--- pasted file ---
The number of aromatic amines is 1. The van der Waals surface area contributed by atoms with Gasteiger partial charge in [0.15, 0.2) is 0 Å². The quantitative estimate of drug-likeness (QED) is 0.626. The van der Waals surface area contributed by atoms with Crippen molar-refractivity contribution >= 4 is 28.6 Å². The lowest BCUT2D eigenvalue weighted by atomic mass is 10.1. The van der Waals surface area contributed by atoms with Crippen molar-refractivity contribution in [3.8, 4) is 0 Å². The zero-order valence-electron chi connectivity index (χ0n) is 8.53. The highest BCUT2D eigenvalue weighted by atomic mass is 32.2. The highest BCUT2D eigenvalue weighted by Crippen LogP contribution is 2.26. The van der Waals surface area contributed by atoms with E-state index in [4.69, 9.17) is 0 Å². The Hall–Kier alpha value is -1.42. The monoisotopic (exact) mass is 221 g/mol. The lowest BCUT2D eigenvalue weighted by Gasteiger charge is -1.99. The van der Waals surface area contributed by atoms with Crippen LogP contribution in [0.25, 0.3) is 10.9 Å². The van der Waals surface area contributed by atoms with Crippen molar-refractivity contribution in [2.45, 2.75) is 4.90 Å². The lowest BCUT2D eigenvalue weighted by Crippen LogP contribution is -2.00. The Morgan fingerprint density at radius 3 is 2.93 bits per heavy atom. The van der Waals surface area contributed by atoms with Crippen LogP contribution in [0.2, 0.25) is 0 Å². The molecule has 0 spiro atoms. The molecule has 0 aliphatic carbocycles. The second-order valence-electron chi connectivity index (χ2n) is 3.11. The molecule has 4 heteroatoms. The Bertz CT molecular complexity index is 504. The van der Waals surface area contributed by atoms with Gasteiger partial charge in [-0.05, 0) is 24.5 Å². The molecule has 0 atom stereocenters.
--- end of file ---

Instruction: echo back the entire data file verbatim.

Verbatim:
The number of aromatic amines is 1. The van der Waals surface area contributed by atoms with Gasteiger partial charge in [0.15, 0.2) is 0 Å². The quantitative estimate of drug-likeness (QED) is 0.626. The van der Waals surface area contributed by atoms with Crippen molar-refractivity contribution >= 4 is 28.6 Å². The lowest BCUT2D eigenvalue weighted by atomic mass is 10.1. The van der Waals surface area contributed by atoms with Crippen molar-refractivity contribution in [3.8, 4) is 0 Å². The zero-order valence-electron chi connectivity index (χ0n) is 8.53. The highest BCUT2D eigenvalue weighted by atomic mass is 32.2. The highest BCUT2D eigenvalue weighted by Crippen LogP contribution is 2.26. The van der Waals surface area contributed by atoms with E-state index in [4.69, 9.17) is 0 Å². The Hall–Kier alpha value is -1.42. The monoisotopic (exact) mass is 221 g/mol. The lowest BCUT2D eigenvalue weighted by Gasteiger charge is -1.99. The van der Waals surface area contributed by atoms with Crippen LogP contribution in [0.25, 0.3) is 10.9 Å². The van der Waals surface area contributed by atoms with Crippen molar-refractivity contribution in [2.45, 2.75) is 4.90 Å². The lowest BCUT2D eigenvalue weighted by Crippen LogP contribution is -2.00. The Morgan fingerprint density at radius 3 is 2.93 bits per heavy atom. The van der Waals surface area contributed by atoms with Crippen LogP contribution in [0.2, 0.25) is 0 Å². The molecule has 0 spiro atoms. The molecule has 0 aliphatic carbocycles. The second-order valence-electron chi connectivity index (χ2n) is 3.11. The molecule has 4 heteroatoms. The Bertz CT molecular complexity index is 504. The van der Waals surface area contributed by atoms with Gasteiger partial charge in [-0.05, 0) is 24.5 Å². The molecule has 0 atom stereocenters.